A legal analysis by a prominent University of Washington professor argues that Governor Chris Gregoire is using faulty logic to justify her plans to veto a medical-marijuana bill. Despite Gregoire's claims that state employees could face prosecution (I’ve reported before on how Gregoire created this controversy herself), attorney Hugh Spitzer says that would be legally unprecedented and runs contrary to examples we already have in Washington State.

Compare marijuana to guns, says Spitzer, a UW affiliate professor and well-regarded attorney on matters of state and federal interplay. Washington State law requires state employees to issue licenses for concealed pistols, which in some cases are a federal crime for the person who carries the pistol, but not for the state employee. “The reality that a licensee maybe be breaking Federal law does not make the state employee issuing the license complicit in the licensee’s federal crime,” he writes in a letter sent to the governor today.

The same reality is true for state employees who would issue licenses to medical marijuana dispensaries, as would be required if by the bill on Gregoire's desk.

The gun comparison is only one reason Spitzer slams Gregoire’s logic for a veto (full letter in this .pdf). Citing state and federal cases, Spitzer notes: (1) No state employee has ever been charged for regulating marijuana in states with medical marijuana laws; (2) the federal government hasn't prosecuted state employees for performing any ministerial duty, preferring historically to seek injunctions against a state government; and (3) issuing a license is not a violation of the Controlled Substances Act.

The controversial portions of bill, sponsored by Seattle state senator Jeanne Kohl-Welles (D-36), would rein in a wild marijuana market that has irritated law enforcement.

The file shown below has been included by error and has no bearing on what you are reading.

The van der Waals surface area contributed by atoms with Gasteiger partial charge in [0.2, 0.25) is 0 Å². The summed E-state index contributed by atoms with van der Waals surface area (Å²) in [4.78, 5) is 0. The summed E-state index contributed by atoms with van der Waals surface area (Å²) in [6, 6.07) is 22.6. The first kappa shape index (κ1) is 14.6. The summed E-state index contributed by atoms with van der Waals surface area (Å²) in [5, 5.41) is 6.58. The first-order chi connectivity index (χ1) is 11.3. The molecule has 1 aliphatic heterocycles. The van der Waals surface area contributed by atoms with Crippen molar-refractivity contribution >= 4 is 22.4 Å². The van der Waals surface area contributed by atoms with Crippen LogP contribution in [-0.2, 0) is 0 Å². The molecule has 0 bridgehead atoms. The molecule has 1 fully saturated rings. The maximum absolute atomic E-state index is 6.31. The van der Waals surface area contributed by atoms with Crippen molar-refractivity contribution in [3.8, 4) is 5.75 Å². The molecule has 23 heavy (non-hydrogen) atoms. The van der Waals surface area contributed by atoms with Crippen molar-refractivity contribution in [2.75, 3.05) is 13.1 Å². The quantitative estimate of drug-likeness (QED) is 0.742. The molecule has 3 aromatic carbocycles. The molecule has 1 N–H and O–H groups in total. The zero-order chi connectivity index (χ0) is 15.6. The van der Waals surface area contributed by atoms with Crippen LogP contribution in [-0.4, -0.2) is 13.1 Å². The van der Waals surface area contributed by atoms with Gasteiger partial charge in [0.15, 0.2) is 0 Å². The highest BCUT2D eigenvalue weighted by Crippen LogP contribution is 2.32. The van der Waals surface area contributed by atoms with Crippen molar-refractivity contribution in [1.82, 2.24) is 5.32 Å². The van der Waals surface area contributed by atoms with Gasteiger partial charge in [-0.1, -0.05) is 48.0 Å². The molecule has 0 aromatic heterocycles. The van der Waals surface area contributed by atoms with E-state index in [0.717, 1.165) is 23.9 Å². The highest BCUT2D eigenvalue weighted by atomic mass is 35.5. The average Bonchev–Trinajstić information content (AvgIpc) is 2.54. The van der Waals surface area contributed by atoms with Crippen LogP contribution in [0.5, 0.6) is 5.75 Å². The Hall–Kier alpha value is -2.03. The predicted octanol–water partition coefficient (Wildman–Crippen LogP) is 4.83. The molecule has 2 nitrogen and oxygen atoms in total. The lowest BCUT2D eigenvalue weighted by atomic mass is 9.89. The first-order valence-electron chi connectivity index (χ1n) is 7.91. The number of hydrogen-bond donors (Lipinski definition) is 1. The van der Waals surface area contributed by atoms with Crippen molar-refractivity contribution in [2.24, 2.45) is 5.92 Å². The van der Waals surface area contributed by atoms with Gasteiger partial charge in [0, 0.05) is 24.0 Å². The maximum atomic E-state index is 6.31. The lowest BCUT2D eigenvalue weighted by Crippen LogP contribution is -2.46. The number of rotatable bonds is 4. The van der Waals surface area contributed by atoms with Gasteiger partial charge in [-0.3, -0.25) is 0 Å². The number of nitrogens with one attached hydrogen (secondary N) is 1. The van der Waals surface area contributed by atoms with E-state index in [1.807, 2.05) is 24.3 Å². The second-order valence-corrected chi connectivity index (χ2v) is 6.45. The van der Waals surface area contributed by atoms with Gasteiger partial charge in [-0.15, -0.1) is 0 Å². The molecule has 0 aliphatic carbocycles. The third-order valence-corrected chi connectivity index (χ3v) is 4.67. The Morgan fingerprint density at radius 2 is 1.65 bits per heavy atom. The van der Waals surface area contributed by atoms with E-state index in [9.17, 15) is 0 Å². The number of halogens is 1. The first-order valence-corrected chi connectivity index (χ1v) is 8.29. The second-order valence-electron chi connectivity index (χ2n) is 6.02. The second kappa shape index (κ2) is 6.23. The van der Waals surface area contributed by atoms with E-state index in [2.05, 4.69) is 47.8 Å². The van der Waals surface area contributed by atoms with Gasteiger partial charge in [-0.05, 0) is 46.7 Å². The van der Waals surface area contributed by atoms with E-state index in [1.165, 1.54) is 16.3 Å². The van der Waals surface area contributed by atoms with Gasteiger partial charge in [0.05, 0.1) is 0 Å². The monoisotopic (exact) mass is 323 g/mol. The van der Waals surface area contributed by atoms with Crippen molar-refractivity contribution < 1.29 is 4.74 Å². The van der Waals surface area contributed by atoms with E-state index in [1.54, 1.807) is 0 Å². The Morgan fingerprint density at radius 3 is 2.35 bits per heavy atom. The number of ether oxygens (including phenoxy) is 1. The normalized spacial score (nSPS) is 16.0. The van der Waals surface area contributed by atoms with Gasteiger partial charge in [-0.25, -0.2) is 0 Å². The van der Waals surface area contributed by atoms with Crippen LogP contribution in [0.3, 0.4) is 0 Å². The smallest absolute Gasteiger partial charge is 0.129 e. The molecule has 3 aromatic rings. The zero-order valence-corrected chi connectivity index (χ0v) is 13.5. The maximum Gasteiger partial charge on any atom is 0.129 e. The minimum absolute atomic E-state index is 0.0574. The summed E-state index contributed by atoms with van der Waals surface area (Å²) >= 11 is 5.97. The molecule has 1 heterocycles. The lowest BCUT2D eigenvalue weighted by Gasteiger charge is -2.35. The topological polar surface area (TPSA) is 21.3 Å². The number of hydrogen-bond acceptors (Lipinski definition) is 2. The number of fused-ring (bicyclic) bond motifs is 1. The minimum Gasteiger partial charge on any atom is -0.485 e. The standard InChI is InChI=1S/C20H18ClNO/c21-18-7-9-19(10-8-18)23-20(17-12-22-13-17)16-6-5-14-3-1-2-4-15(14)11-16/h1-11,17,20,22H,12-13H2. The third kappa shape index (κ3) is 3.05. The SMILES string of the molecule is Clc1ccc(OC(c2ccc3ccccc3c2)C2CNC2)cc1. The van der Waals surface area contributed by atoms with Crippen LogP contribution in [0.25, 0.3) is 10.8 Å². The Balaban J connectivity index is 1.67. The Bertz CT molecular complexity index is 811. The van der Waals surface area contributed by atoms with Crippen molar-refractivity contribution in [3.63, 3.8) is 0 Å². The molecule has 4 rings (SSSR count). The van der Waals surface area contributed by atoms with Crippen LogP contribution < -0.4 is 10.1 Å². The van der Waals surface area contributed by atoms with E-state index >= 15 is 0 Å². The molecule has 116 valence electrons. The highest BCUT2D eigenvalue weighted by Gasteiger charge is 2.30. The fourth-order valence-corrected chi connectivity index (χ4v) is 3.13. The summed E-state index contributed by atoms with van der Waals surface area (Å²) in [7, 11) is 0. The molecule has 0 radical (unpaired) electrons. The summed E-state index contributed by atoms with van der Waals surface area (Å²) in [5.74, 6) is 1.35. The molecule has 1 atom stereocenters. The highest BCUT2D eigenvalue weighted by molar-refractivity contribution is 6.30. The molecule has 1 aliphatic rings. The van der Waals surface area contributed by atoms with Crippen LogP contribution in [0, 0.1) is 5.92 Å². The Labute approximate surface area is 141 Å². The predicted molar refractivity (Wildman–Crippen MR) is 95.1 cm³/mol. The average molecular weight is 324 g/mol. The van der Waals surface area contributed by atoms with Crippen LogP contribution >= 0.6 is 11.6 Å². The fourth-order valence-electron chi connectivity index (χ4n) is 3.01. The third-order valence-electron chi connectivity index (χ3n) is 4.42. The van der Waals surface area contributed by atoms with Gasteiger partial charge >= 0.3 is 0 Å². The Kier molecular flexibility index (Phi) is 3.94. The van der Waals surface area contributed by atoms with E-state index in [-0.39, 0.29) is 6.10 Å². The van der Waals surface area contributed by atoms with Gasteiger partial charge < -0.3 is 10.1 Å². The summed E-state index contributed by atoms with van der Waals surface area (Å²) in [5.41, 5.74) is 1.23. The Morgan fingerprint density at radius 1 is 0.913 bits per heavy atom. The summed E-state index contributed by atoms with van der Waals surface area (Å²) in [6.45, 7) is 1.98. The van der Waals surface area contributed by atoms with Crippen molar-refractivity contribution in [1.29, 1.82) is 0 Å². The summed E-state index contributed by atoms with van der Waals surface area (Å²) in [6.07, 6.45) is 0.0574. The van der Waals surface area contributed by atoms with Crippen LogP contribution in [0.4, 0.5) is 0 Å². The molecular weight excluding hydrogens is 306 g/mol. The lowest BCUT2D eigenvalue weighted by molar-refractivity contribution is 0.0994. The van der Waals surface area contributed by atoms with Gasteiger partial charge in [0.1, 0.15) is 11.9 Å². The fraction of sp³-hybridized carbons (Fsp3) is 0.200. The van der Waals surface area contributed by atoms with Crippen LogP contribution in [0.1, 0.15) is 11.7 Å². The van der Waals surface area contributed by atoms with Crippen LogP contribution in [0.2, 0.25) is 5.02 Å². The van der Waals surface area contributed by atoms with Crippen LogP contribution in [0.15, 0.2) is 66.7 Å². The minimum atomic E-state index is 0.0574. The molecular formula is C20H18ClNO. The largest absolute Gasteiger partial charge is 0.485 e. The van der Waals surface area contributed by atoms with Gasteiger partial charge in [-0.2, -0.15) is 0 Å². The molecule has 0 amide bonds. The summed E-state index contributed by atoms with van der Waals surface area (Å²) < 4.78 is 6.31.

“There is no legitimate reason that Washington State should not proceed with its legislatively-approved effort to improve public safety and public order in the connection with the safe access to medical marijuana for the sick and dying,” Spitzer writes. He says the governor should sign the bill as passed by lawmakers this month.

Scott Whiteaker, a spokesman for the governor, says his office has received a copy of Spitzer’s analysis but has not formulated a response. He maintains that Gregoire is not backing off, saying “she is working with advocates and legislators to determine what parts of the bill she can save.”

“I think she is old-generation on this topic in general,” says State Representative Roger Goodman (D-45), who is also an attorney. “We need leadership. The leadership is not coming from the other Washington. We need this Washington to lead on this and many other issues. We do lead on other issue and now we just need to lead on this one."

Goodman believes the state maintains authority to regulate the marijuana market. “As far as this state moving ahead there are no obstacles. We have been given clear guidance from the Obama Administration,” he says, citing a 2009 memo that says feds won’t prosecute those in compliance with state medical-marijuana laws.

“It’s weird that this particular issue has been raised in this particular fashion,” says Spitzer, reached by phone, commenting on the governor’s unsubstantiated claim that employees would be at risk. “What happens and what has happened by and large in the history of this country, except for the Civil War, is that if a state is acting in a fashion that is contrary to federal law or preempted by federal law, then the Department of Justice files a lawsuit in federal court and asks for an injunction or an order saying that a state must do something or stop doing something.”